Apple Watch pre-orders passed the one million mark on the opening weekend, as Apple appears to have yet another market winner with its wearable device.
Data from shopping research firm Slice Intelligence estimated 957,000 people in the US. pre-ordered an Apple Watch on Friday. With customers in Australia, Canada, China, France, Germany, Hong Kong, Japan and the UK also able to pre-order devices from Friday the figure will undoubtedly be over one million.
Slice Intelligence said that based on e-recepits of 9,080 online shoppers Apple Watch buyer ordered an average of 1.3 watches, spending $504 per watch. Those ordering the cheaper Apple Watch Sport spent $383 per watch and those ordering the Apple Watch spent $707.
The demand has already hit order times with delivery already pushed back to June for some models.
Apple said that those interested in trying the Apple Watch can visit a store for a “personalised session” to try on, fit and size their band, and understand how the Apple Watch works.
Devices will go on sale from 24 April in Australia, Canada, China, France, Germany, Hong Kong, Japan, the UK and the US. The top-end Apple Watch Edition will be available only in limited numbers from selected retail outlets.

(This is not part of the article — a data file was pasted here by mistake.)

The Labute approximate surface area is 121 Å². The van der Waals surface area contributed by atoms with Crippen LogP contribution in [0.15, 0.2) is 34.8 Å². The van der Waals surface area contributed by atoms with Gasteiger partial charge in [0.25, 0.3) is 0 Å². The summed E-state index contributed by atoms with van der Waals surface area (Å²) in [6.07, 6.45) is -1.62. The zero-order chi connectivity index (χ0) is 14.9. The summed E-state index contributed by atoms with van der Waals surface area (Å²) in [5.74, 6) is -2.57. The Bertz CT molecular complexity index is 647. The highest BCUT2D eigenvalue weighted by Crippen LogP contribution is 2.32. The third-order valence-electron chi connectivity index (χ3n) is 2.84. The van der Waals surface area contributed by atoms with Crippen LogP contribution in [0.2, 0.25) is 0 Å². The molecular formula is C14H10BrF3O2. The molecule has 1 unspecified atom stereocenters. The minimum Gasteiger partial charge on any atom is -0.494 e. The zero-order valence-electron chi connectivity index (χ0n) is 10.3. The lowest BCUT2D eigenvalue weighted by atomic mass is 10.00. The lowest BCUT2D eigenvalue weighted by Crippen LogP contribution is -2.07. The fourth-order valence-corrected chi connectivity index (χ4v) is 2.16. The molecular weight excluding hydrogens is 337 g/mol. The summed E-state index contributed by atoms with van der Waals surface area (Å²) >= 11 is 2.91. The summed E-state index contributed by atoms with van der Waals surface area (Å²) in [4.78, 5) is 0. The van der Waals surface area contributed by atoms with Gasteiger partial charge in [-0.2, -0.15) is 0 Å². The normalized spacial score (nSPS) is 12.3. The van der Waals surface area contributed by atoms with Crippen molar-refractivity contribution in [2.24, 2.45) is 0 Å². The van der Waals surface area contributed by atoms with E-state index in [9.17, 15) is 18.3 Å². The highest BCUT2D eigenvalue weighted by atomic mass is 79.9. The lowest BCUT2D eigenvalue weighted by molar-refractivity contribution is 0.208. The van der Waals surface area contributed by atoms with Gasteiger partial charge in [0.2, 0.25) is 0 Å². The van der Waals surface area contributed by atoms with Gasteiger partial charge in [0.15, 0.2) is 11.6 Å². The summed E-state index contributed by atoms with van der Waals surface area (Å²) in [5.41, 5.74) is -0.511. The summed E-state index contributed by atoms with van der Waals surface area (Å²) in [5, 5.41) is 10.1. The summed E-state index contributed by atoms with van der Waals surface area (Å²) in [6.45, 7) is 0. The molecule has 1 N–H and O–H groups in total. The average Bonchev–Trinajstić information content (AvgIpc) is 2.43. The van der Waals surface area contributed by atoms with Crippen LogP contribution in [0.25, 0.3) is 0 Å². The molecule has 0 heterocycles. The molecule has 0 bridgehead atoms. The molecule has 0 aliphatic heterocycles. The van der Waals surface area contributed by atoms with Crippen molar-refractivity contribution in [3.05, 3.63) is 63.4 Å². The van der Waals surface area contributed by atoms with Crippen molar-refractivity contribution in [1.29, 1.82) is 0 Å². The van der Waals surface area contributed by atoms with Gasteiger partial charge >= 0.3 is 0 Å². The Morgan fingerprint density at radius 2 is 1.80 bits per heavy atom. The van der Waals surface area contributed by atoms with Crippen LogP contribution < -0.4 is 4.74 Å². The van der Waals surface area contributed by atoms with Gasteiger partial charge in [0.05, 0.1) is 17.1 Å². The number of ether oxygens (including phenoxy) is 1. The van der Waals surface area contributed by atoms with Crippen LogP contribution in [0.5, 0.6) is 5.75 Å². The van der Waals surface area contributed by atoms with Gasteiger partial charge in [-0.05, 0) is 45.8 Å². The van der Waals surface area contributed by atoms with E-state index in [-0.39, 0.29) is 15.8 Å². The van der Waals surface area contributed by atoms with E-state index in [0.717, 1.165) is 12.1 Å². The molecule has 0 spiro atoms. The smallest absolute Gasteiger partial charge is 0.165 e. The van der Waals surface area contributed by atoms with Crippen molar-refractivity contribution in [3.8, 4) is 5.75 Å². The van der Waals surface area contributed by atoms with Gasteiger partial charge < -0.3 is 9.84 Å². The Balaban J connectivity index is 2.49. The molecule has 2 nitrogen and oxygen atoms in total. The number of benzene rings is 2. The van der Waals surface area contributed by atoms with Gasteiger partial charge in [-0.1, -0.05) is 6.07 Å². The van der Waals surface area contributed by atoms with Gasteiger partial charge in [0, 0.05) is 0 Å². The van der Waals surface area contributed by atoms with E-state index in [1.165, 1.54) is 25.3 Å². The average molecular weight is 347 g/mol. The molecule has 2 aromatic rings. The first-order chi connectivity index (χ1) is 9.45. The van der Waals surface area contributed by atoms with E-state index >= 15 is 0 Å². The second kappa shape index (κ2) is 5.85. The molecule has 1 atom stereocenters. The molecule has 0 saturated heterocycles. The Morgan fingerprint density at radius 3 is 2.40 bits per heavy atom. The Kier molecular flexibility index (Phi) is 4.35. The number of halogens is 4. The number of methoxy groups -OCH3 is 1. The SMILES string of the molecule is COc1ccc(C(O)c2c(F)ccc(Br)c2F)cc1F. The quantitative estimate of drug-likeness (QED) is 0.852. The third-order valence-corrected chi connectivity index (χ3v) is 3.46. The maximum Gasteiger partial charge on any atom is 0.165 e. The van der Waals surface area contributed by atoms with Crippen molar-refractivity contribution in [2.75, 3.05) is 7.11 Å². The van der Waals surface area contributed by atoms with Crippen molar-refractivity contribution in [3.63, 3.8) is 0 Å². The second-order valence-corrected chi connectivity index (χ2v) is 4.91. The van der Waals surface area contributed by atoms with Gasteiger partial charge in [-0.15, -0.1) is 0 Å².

Angela Ahrendts, Apple’s senior vice president of retail and online stores, said that the firm is looking forward to showing off the device.
“We are excited to welcome customers tomorrow and introduce them to Apple Watch, our most personal device yet,” she said.
“Based on the tremendous interest from people visiting our stores, as well as the number of customers who have gone to the Apple Online Store to mark their favourite Apple Watch ahead of availability, we expect that strong customer demand will exceed our supply at launch.”
Demand for the Apple Watch is expected to kick-start the wearables market and drive sales to as high as 46 million units by the end of 2015. Apple is expected to account for around half of these.
The device itself is expected to last for around 18 hours per charge, and will run apps such as ESPN, Twitter, Facebook, Shazam, Salesforce and CNN in conjunction with an iPhone.
The watch can also be used to interact with terminals, such as aircraft boarding pass scanners, and can use the Apple Pay system, paired with an iPhone, to allow users to purchase goods via their wrist.
Early reviews have been mostly favourable. Some explained that once you’ve worked out how to use the Apple Watch it becomes “bliss”, while others said that it finally shows the point of a smartwatch.
However, there is also a feeling that the Apple Watch doesn’t solve any specific need or problem, and suffers from limited apps, battery life of only one day, and the oddness of holding a watch to your face to make calls.
Despite these gripes it seems likely that Apple fans will willingly splash out, which will no doubt pose questions for businesses faced with workers wearing smartwatches, akin to the smartphone revolution of the past five or so years, also kick-started by Apple with the iPhone.